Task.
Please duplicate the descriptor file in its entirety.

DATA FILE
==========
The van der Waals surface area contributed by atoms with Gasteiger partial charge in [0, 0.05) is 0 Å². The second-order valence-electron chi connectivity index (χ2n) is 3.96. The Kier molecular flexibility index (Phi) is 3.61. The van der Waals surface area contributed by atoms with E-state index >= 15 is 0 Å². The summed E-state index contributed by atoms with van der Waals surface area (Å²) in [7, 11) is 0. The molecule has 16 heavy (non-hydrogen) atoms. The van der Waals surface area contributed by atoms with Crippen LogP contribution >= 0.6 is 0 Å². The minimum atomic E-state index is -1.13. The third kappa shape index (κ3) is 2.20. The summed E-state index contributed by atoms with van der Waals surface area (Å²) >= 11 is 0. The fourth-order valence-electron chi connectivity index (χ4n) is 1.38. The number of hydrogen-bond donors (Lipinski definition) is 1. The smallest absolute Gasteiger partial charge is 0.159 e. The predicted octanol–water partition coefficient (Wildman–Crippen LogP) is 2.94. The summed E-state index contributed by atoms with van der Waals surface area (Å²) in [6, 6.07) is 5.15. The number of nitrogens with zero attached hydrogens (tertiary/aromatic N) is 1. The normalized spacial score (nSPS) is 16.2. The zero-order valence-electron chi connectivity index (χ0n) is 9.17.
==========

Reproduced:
The van der Waals surface area contributed by atoms with Gasteiger partial charge in [0, 0.05) is 0 Å². The second-order valence-electron chi connectivity index (χ2n) is 3.96. The Kier molecular flexibility index (Phi) is 3.61. The van der Waals surface area contributed by atoms with E-state index >= 15 is 0 Å². The summed E-state index contributed by atoms with van der Waals surface area (Å²) in [7, 11) is 0. The molecule has 16 heavy (non-hydrogen) atoms. The van der Waals surface area contributed by atoms with Crippen LogP contribution >= 0.6 is 0 Å². The minimum atomic E-state index is -1.13. The third kappa shape index (κ3) is 2.20. The summed E-state index contributed by atoms with van der Waals surface area (Å²) >= 11 is 0. The fourth-order valence-electron chi connectivity index (χ4n) is 1.38. The number of hydrogen-bond donors (Lipinski definition) is 1. The smallest absolute Gasteiger partial charge is 0.159 e. The predicted octanol–water partition coefficient (Wildman–Crippen LogP) is 2.94. The summed E-state index contributed by atoms with van der Waals surface area (Å²) in [6, 6.07) is 5.15. The number of nitrogens with zero attached hydrogens (tertiary/aromatic N) is 1. The normalized spacial score (nSPS) is 16.2. The zero-order valence-electron chi connectivity index (χ0n) is 9.17.